Chapter 11 – Lessons of Amish Hackers
Kelly then turns to another famously anti-technology group – the Amish. Kelly himself has living among the Amish and considers many of them friends. He admires their careful, community-based evaluation of new technology and their slow, discerning adoption of it.
Yet he points out that, like the Unabomber, their ability to reject certain technologies is based on other people developing more and more powerful technologies. For example, they reject cars and the electrical grid, but their shovels are made of steel that some high-tech company extracted from the earth and their backup generators run on gasoline refined by a billion dollar petroleum industry.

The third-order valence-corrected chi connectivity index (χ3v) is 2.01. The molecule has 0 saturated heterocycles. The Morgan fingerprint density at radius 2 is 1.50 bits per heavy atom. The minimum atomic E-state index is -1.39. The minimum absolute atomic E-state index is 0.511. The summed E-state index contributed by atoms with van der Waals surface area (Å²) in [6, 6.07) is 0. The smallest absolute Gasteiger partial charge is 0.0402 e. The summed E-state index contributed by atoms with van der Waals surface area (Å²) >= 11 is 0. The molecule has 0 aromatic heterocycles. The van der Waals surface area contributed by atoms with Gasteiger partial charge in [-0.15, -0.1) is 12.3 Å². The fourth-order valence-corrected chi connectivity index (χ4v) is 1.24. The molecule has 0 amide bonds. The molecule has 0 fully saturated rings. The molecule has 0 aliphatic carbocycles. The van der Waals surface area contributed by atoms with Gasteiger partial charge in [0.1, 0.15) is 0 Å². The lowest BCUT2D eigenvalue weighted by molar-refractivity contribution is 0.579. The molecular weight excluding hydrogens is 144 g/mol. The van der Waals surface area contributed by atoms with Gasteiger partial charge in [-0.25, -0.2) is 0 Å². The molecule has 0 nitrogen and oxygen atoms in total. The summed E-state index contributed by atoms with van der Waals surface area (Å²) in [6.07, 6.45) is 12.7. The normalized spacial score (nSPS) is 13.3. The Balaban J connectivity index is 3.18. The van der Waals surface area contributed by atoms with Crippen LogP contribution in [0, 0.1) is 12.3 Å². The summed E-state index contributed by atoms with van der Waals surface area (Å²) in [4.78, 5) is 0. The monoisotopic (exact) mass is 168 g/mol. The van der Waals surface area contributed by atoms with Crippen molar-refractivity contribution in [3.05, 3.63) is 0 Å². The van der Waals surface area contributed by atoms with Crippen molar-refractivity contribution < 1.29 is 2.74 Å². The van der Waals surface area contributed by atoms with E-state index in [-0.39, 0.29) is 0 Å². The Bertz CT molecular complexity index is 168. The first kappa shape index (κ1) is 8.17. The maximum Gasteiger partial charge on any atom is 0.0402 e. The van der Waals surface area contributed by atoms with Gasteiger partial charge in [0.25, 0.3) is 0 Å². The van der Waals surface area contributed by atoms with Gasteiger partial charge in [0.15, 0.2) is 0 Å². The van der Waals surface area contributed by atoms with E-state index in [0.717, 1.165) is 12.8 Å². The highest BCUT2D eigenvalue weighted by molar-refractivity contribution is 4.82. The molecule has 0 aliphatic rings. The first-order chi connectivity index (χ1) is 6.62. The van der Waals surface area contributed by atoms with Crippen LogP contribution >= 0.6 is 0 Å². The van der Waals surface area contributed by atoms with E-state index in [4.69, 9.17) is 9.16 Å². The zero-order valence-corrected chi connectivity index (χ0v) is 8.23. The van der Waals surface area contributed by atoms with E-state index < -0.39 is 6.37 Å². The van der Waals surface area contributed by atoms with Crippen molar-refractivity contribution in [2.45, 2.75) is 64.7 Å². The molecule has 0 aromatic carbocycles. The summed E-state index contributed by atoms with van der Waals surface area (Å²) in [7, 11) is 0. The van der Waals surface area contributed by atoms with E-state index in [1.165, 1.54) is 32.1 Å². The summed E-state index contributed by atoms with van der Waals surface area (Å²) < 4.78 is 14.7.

Kelly argues that one of technology’s most important benefits is that it gives people more choices as to who they will become. Of himself he writes, “I may not tweet, watch TV, or use a laptop, but I certainly benefit from the effect of others who do” (236). Of people like me, he says, “If you are a web designer, it is only because many tens of thousands of other people around you and before you have been expanding the realm of possibilities” (237). The chief good of technology and the reason we should pursue it is that it extends our choices and the choices of others. “Our missions as humans is not only to discover our fullest selves in the technium, and to find full contentment, but to expand the possibilities of others” (237).